The choice to drink bottled water or tap water is ultimately your own, but there are some things you might want to take into consideration. People have been drinking water in bottles for a very long time, but the popularity of the product really began to explode in the 1990s. The proliferation of companies and products in this business became a major news item in the early 2000s, when many organizations debated the issue of bottled vs tap water. By being informed about the issues, you can make a better choice and defend that choice to people who might challenge it.
The history of bottled water is older than many people realize. As far back as Roman times, people collected water from special springs and wells and sold it in bottled form. This early product was collected for its perceived health benefits, and when the water industry started heavily marketing its product in the 20th century, claims of health benefits were common. The industry also suggested that this form was convenient because of its portability and safety.
There is a major problem with the safety claims made about this water, however. Safety standards are actually often more rigorous for tap water than they are for bottled. Municipal water supplies around the world must meet very strict requirements and undergo frequent testing to ensure that they remain safe. Bottled water standards tend to be more lax, and water is subject to contamination during the bottling process. If safety is your concern, you may want to stick to tap water.
The labeling of water is also not very carefully monitored. Much of it is actually straight from the tap, without any additional filtering or added ingredients. Not all companies are required to label the source of their water, and those that do label may hide the source information or flat-out lie. Unless their water is tested, these companies can profit on their claims of “artesian well water” or “spring water” until proven otherwise.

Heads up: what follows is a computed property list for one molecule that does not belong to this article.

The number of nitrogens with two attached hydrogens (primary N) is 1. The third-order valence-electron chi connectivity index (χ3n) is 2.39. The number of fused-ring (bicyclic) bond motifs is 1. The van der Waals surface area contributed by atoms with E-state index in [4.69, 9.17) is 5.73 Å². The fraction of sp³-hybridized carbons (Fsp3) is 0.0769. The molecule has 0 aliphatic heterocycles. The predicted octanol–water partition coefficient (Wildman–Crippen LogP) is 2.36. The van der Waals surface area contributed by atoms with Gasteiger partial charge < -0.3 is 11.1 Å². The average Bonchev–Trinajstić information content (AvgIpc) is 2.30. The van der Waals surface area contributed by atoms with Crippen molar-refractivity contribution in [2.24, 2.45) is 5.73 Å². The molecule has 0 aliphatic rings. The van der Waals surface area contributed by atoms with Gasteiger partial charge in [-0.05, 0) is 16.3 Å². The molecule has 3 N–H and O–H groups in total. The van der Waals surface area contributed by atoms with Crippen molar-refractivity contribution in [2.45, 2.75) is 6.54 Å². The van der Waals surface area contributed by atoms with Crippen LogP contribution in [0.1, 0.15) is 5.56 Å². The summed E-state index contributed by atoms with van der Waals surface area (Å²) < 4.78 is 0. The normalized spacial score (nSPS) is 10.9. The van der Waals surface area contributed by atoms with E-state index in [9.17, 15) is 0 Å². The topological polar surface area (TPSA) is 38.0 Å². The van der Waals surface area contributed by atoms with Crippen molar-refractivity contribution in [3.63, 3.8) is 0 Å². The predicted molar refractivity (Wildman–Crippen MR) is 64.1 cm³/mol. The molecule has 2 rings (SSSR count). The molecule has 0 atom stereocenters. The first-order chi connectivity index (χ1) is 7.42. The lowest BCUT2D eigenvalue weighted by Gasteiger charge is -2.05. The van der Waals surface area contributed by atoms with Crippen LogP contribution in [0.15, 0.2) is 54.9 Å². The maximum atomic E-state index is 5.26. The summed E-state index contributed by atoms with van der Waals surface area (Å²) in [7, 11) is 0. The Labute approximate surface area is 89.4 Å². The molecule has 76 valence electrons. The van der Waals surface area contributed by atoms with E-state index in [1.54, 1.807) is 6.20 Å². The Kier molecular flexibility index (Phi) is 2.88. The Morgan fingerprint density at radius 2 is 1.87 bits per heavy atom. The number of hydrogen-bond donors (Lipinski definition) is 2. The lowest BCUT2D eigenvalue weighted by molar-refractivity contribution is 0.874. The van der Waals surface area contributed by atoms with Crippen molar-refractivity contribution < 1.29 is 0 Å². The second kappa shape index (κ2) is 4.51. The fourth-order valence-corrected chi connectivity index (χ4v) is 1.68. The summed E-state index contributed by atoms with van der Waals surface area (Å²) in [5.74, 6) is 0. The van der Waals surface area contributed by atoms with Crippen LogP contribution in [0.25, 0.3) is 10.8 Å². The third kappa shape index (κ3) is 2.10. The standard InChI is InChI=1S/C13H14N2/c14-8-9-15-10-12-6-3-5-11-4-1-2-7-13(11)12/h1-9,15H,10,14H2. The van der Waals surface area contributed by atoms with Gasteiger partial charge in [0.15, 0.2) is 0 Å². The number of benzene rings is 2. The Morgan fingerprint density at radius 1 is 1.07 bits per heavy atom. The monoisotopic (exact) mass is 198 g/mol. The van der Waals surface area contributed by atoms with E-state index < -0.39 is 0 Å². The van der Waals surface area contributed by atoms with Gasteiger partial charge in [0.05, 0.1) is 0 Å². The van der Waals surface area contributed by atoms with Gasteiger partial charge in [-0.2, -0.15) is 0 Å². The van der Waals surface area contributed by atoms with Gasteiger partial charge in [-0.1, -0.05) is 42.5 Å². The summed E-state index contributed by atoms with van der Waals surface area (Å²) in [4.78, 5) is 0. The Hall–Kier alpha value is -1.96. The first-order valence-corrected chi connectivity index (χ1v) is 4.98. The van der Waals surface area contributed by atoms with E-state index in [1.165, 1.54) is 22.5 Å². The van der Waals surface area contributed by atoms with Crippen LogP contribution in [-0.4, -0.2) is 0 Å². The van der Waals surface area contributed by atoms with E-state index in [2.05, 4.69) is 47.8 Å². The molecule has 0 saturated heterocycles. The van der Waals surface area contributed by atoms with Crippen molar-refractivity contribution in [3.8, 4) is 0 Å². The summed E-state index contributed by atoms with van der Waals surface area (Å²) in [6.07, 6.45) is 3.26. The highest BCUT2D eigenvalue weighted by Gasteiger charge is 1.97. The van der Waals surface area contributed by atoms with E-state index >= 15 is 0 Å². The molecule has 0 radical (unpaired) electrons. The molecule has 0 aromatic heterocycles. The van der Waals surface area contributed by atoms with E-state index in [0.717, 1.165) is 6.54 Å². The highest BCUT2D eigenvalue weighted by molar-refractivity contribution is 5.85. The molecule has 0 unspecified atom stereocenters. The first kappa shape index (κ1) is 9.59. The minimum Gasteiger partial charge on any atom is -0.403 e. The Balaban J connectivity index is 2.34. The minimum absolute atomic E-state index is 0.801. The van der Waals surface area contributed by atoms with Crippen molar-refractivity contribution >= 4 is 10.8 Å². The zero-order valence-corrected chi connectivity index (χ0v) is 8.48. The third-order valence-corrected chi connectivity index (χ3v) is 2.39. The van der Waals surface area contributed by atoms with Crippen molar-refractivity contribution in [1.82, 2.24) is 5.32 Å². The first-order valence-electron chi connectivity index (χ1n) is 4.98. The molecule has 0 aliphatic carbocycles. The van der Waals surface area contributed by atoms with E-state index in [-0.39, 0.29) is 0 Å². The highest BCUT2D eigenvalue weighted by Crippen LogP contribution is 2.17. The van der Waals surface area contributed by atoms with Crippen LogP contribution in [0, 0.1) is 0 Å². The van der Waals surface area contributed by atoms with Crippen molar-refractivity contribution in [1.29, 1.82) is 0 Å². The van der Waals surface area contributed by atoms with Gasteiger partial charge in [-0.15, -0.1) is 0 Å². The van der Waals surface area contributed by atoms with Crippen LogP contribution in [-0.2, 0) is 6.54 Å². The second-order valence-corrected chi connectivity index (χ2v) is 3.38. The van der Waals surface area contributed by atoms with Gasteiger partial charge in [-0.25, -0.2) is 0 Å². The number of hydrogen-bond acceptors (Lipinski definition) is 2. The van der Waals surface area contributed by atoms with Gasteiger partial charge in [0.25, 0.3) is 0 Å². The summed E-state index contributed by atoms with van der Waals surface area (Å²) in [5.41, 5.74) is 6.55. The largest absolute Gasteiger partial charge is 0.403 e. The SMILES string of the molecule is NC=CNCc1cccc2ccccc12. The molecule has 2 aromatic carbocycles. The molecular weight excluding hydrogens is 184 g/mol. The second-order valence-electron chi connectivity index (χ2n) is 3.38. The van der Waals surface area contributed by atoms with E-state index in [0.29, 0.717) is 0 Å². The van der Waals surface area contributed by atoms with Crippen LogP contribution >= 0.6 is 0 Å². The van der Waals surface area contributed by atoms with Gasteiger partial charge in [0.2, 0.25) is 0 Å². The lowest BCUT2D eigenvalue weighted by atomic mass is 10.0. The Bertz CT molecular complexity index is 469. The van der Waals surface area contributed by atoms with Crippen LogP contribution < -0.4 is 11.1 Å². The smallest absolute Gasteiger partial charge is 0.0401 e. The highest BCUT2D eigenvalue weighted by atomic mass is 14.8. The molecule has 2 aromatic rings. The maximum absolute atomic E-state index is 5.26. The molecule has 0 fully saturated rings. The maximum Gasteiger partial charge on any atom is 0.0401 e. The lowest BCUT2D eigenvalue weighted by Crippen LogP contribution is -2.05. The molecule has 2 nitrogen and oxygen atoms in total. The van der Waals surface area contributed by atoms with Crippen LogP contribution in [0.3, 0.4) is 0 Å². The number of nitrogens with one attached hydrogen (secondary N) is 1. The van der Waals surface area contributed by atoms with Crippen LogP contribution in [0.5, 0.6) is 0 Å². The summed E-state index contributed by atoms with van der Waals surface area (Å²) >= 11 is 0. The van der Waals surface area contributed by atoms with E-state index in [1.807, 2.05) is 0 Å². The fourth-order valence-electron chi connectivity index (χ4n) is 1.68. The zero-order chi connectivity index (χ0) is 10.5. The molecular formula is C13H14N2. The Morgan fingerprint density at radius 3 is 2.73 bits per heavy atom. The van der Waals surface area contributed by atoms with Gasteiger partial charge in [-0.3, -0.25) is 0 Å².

Bottled water is also much more expensive than tap water, and not just directly. While the price often exceeds the cost of an equal amount of gasoline, it also carries a hidden environmental toll. Many consumers view water bottles as disposable items, and the plastic chokes landfills. Recycling can repurpose the plastics for other uses, but the bottles still stimulate the market for petroleum, as water bottles are rarely made from recycled plastic due to the expense involved.
If your concern is the taste of your tap water, this is entirely legitimate. The taste of tap water varies widely, depending on the pipes in your home, the source of the water, and how it is processed. You can reduce bad flavors by filtering your water, and you can rest assured that your tap water should be free of pathogens and contaminations by writing to the company that oversees the water supply and asking for test results. Many municipalities and water utilities also release test results to their customers yearly. To make tap water portable, just pour it into a bottle — ideally, a ruggedized bottle that is designed for a lifetime of use, rather than a flimsy plastic disposable one.